The Hex Bar deadlift creates a great option to reproduce a similar movement pattern to the conventional barbell deadlift with less on the lower back and more comfortable bottom position for many lifters. This also acts as a tool for exposure to heavier weights with greater comfort during lifts and higher peak forces achievable. As an alternative to the hex bar dumbbells from blocks (rather than lowering all the way to the floor) can also be used to similar effect.

Figure 2: Hexagonal Bar with high and low handles (7)

Sumo Deadlift

A sumo deadlift is another deadlift variation that involves a wider stance and feet turned out. The bar is gripped inside the knees instead of outside the knees during the conventional deadlift. When compared to a conventional barbell deadlift and sumo deadlift has greater quadriceps recruitment, decreased hamstring recruitment and a more vertical torso (8, 9). For many individuals struggling to return to deadlift having a more vertical torso may facilitate more comfort and confidence. The following table is from Belcher 2017 (9) illustrating the advantages and disadvantages of the sumo and conventional deadlift (8, 10-12).

Lower Body Lifts

In addition to practising variation of the deadlift such as the sumo or hex bar deadlift other lower body strength exercises can be valuable to return to the deadlift. Squats, split squats and hip thrusts can all have value to aid returning to deadlift. The barbell front squat or back squat can provide a strength training stimulus for the lower limb muscles and practice of ‘bracing technique’ with an alternate form of stress on the body. These movement patterns are primarily vertical compared to horizontal forces during the deadlift. Similarly the hip thrust is a large multi joint movement which produces greatest recruitment of gluteus maximus (13). Performing other exercises that strengthen key lower body muscle groups can help complement returning to a conventional deadlift.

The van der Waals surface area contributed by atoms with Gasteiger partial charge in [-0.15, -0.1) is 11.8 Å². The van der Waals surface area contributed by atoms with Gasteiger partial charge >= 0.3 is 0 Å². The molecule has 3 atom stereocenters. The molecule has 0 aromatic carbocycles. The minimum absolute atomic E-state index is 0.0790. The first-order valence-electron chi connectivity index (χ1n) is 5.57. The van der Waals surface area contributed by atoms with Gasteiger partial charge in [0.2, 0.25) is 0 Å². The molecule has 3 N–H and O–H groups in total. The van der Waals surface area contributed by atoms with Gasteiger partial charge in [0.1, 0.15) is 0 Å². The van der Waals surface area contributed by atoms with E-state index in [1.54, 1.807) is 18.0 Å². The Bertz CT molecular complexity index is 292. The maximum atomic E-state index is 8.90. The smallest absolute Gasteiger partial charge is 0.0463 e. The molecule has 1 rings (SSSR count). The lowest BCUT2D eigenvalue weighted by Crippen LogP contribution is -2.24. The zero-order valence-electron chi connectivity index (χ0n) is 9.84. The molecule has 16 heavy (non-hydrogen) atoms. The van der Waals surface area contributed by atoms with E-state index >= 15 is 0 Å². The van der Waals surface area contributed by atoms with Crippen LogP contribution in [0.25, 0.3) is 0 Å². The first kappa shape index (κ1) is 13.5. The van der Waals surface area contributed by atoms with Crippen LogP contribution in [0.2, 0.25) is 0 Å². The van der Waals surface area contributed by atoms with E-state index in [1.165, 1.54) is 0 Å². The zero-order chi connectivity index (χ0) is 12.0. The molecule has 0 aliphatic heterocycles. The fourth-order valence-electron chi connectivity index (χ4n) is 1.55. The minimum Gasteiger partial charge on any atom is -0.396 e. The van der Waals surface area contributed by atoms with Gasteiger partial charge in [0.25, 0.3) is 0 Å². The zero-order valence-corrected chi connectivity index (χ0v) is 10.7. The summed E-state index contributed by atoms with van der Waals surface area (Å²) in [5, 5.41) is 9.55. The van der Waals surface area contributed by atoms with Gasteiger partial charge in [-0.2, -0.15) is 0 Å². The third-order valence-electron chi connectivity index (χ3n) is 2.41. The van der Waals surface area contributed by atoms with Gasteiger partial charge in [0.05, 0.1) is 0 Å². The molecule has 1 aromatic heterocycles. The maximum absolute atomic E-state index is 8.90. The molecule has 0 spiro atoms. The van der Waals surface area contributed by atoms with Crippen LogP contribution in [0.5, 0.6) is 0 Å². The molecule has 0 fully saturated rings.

Confidence and Feeling Strong

It is a common misconception that back pain is related to a ‘weak core’ (14). Understanding that weakness is not always an underlying problem for pain during a deadlift can enhance one’s self efficacy. This means that performing hours of core exercises is not albeit necessary to perform deadlifts. Many individuals do enjoy ‘feeling strong’ and trunk exercises can be a useful method to gain self-confidence alongside encouragement and education from the appropriate health professional. Accessory ‘core’ exercises such as plank variations, side planks, palofpress, GHD back extensions, ab rollouts and farmers carry (to name but a few) can be used to improve strength and help gain confidence. There is immense value in being and feeling strong but it is important to appreciate that you need to do them because your back is weak or unstable.


Like any skill or movement pattern, learning takes time. Practising with a lighter weight or just the barbell is an important part of skill acquisition. Utilise an appropriate health professional and use different forms of feedback to help consolidate your technique.


Lewis Craig (APAM)

POGO Physiotherapist
Masters of Physiotherapy

Featured in the Top 50 Physical Therapy Blog